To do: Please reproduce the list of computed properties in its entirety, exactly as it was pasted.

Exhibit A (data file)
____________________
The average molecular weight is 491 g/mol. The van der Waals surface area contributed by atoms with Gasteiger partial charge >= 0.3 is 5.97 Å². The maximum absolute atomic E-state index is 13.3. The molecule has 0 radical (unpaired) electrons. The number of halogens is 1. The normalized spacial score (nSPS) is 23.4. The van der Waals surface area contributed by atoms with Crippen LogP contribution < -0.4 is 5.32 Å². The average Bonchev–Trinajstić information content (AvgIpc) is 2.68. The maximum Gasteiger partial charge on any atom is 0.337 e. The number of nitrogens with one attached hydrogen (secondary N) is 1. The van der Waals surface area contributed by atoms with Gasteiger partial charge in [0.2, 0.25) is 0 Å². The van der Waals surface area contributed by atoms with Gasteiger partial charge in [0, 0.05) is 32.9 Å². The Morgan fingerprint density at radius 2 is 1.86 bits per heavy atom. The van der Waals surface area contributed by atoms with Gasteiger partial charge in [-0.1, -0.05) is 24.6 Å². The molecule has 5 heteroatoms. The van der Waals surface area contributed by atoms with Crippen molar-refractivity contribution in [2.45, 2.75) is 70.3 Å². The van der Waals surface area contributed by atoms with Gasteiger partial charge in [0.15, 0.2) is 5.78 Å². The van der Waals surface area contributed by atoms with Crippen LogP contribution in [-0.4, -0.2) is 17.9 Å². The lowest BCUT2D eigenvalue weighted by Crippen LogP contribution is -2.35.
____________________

The average molecular weight is 491 g/mol. The van der Waals surface area contributed by atoms with Gasteiger partial charge >= 0.3 is 5.97 Å². The maximum absolute atomic E-state index is 13.3. The molecule has 0 radical (unpaired) electrons. The number of halogens is 1. The normalized spacial score (nSPS) is 23.4. The van der Waals surface area contributed by atoms with Crippen LogP contribution < -0.4 is 5.32 Å². The average Bonchev–Trinajstić information content (AvgIpc) is 2.68. The maximum Gasteiger partial charge on any atom is 0.337 e. The number of nitrogens with one attached hydrogen (secondary N) is 1. The van der Waals surface area contributed by atoms with Gasteiger partial charge in [0.2, 0.25) is 0 Å². The van der Waals surface area contributed by atoms with Gasteiger partial charge in [0, 0.05) is 32.9 Å². The Morgan fingerprint density at radius 2 is 1.86 bits per heavy atom. The van der Waals surface area contributed by atoms with Gasteiger partial charge in [-0.1, -0.05) is 24.6 Å². The molecule has 5 heteroatoms. The van der Waals surface area contributed by atoms with Crippen molar-refractivity contribution in [2.45, 2.75) is 70.3 Å². The van der Waals surface area contributed by atoms with Gasteiger partial charge in [0.15, 0.2) is 5.78 Å². The van der Waals surface area contributed by atoms with Crippen LogP contribution in [-0.4, -0.2) is 17.9 Å². The lowest BCUT2D eigenvalue weighted by Crippen LogP contribution is -2.35.